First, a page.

Miss Thao talking about how the Kangaroo Pad would have looked like 50 years ago.
A journal extract from Maddisen Kammerman
Standing here in Vietnam, in the same place that they were.
The sun was shining, the birds were singing and a pleasant, welcomed breeze blew gently as we took in the views of the Nui Dat base and its surroundings. We had an uninterrupted three-sixty degree view of the area, completely covered by lush, green vegetation and rolling mountains. Past Nui Dat Hill, the city of Ba Ria could be seen in the distance and all over the region, rubber plantations were able to be spotted. We stood on top of the Kangaroo Pad, the helicopter landing strip for the Australians, named after the Aussie native as the take-off of the helicopters resembled that of a kangaroo’s jump.
Miss Thao, who was our guide for the Nui Dat/Long Tan area, was traditionally dressed in a light purple, long sleeved top, black pants and the typical Vietnamese straw conical hat. She indicated where different units such as artillery, medical and transportation had been situated around the base and gave us an idea of the general direction of other battles that had taken place around the district, including Long Tan. Miss Thao then showed us some images of the area during the war that she had brought with her. It was amazing to see the change that had occurred in fifty years, especially the regrowth of foliage, and it also surprised me to see how very little of the base is left.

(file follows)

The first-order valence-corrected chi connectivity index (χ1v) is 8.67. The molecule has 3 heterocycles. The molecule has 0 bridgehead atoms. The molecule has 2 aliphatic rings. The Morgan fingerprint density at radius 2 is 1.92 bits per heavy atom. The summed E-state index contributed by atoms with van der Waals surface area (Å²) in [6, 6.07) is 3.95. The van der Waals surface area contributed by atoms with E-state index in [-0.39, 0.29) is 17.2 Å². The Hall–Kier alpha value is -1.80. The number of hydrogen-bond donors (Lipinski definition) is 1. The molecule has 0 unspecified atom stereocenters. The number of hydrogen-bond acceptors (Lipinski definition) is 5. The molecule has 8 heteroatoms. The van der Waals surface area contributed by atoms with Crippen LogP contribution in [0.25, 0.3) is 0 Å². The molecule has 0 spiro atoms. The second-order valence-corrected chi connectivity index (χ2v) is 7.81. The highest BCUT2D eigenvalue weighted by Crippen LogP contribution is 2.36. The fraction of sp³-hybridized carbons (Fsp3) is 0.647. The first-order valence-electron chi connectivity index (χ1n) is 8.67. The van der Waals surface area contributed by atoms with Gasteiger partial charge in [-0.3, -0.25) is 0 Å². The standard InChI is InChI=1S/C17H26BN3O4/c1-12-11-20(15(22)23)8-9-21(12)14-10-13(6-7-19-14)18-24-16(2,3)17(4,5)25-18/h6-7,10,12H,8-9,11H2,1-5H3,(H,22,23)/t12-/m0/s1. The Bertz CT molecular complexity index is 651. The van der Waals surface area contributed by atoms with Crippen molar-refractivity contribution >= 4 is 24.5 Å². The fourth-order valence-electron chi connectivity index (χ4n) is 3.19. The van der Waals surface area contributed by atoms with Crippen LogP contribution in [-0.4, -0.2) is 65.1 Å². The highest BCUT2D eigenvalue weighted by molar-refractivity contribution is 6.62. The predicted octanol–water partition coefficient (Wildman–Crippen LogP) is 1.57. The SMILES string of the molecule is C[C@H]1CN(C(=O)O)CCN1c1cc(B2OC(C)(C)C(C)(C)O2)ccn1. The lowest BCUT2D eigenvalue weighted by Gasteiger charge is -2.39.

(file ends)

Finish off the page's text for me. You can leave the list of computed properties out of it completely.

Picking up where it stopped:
The humidity hung in the air and clung to us, while everything, except for the occasional sway of plants in the breeze, was still. Each and every one of us were silent, you could almost hear the cogs turning in everyone’s minds, the realisation fully sinking in that we were in the very place that our troops had stood all those years ago. I gazed around in awe, wondering how such a peaceful place could have been home to the trauma and loss that was experienced here. I thought of Kevin ‘Dasher’ Wheatley, the soldier whose story I had come to know so well, remembering his heroic actions and what he had achieved while he was here, and knowing that I wasn’t the only one silently paying respect at the time.
During our discussion later that night, we all agreed that in those few moments, we had shared a special type of memorial service. Each of us thinking of those who had served for our nation, in particular the individuals that we had researched, and acknowledged how honoured we were to be standing here in Vietnam, in the same place that they were.